This column reports on several significant, representative decisions handed down recently in the U.S. District Court for the Eastern District of New York. Judge Jack B. Weinstein declined to grant collateral relief to a petitioner alleging that he would not have pled guilty had counsel accurately explained the risk of deportation. Judge Nicholas G. Garaufis granted a preliminary injunction barring the Secretary of Homeland Security and others from rescinding the DACA Program. And Judge Weinstein granted the CFTC’s application for an injunction against deceptive practices regarding virtual currency “spot” trading.
Section 2255—Ineffective Assistance
In Superville v. United States, 13 CR 302, 17 CV 5856 (E.D.N.Y., Feb. 27, 2018), Judge Weinstein rejected petitioner’s claim that, because defense counsel allegedly failed to warn him adequately of deportation as a consequence of his guilty plea, his 2014 conviction should be set aside pursuant to 28 U.S.C. §2255 or a writ of error coram nobis.
Over three years after his guilty plea and sentence for distributing 1,000 kilograms of marijuana and a related offense, petitioner moved to set aside the conviction, arguing that his attorney had understated the chances of deportation if he pled guilty, and that this incorrect advice induced him to plead rather than go to trial.
At a hearing on the motion, petitioner testified that counsel told him he “wouldn’t get deported” if he did not spend time in prison and stayed out of trouble. Weinstein did not credit this testimony, finding that “[a]t the least, [petitioner] was informed that he was eligible for deportation upon conviction.” Slip op. 5.
A second criminal attorney referred petitioner to an immigration attorney, who allegedly told petitioner he would “very likely not get deported” if he pleaded guilty and served no jail time.
Defense counsel testified that he told petitioner not that he “would” be deported as a result of the plea, but that he “could” be deported. In this regard counsel urged petitioner not to get re-arrested. Petitioner had claimed in his affidavit that counsel told him not to worry about deportation. In his testimony counsel called that a “bald-faced lie.” As Weinstein observed, counsel’s testimony “suggests that petitioner was in fact misled. The statute effectively calls for mandatory deportation because [petitioner] pled guilty to an aggravated felony.”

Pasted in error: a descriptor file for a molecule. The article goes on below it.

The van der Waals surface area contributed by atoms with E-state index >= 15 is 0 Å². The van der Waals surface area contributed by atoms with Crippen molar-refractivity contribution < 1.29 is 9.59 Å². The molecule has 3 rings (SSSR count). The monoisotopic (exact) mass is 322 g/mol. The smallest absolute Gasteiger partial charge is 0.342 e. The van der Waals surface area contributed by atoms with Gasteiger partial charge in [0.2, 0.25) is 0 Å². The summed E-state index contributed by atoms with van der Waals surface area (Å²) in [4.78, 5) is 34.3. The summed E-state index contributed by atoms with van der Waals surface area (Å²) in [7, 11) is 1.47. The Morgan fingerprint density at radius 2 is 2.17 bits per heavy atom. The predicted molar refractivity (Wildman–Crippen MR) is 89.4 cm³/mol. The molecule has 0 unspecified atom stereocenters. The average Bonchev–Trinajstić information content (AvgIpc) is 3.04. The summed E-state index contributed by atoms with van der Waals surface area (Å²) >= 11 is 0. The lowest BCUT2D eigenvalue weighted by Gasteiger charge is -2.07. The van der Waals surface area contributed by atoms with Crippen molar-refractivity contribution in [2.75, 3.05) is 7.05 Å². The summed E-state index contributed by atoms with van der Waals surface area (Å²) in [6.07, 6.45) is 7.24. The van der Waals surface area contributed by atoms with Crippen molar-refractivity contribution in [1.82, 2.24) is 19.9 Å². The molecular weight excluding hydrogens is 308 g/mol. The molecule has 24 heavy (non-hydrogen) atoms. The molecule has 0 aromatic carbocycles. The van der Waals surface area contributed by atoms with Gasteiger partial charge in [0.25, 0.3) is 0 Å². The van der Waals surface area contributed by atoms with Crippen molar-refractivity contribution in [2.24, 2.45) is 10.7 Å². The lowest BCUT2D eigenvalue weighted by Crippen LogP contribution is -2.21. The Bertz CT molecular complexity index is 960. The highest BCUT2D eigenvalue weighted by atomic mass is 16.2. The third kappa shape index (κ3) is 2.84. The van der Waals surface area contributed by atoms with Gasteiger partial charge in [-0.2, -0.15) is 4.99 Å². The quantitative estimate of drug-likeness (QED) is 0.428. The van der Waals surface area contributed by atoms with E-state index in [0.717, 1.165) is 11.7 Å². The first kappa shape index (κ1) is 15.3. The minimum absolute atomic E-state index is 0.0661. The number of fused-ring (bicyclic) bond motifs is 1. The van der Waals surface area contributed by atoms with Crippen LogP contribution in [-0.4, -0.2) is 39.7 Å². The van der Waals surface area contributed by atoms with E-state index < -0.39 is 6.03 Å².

Petitioner asserted that, had he known the guilty plea would trigger his deportation, he would have gone to trial on the chance that he might escape that outcome.
Petitioner also argued that the incorrect advice he received about deportation amounted to ineffective assistance of counsel. In declining to set aside the conviction, Weinstein noted the following:
• The §2255 petition is barred by the one-year statute of limitations. Petitioner relied on 2255(f)(4), allowing a filing one year “from the date on which the facts supporting the claim or claims could have been discovered through the exercise of due diligence.” The cooperation agreement signed by petitioner in connection with his plea states that deportation is “presumptively mandatory” and affirms that he wants to plead guilty even if the consequence is “automatic removal from the United States.” This language “should have disabused” him of his alleged mistaken belief about the likelihood of deportation. Slip op. 16. The magistrate judge at the plea, and the court at sentencing, reinforced the message in the cooperation agreement. With due diligence, petitioner could have discovered his claim well over a year before he filed it.
• There was no need to reach the issue of ineffective assistance where petitioner could not show a “reasonable probability” that, but for counsel’s alleged error, he would have insisted on going to trial. Given the contemporaneous evidence in the record, petitioner knew there was a “strong possibility” of deportation at the time of the plea, and a stronger warning would not have changed his decision to plead. Significantly, he faced a ten-year mandatory minimum sentence if he did not cooperate.
• Though no statute of limitation applies to coram nobis, petitioner must demonstrate “sound reasons” for the delay in seeking relief. This he could not do. Nor could he prevail on his ineffective assistance claim.
As Weinstein also noted:
The court has changed the warning that it gives to non-citizen criminal defendants in a case such as this to “you should assume that you will be deported after conviction by plea or trial.”
Slip op. 19.
In Batalla Vidal v. Nielsen, 16 CV 4756, 17 CV 5228 (E.D.N.Y., Feb. 13, 2018), Judge Garaufis granted plaintiffs’ motions for a preliminary injunction barring defendants—including Kirstjen Nielsen, Secretary of the Department of Homeland Security; Attorney General Jeff Sessions; and President Trump—from rescinding the Deferred Action for Childhood Arrivals (DACA) Program. The court ordered defendants to “continue processing DACA renewal requests under the same terms and conditions that applied before September 5, 2017,” subject to some limitations. Slip. op. 6. As Garaufis saw it, defendants’ decision to end the DACA program was arbitrary and capricious and violated the Administrative Procedure Act (APA).
The government has broad discretion to grant deferred action to removable aliens, allowing them to remain in the United States. Deferred action programs have been used since the 1960s to provide relief to, for example, refugees fleeing war, refugees related to legal aliens and victims of violence or trafficking. Congress has ratified deferred action programs undertaken by the Executive branch.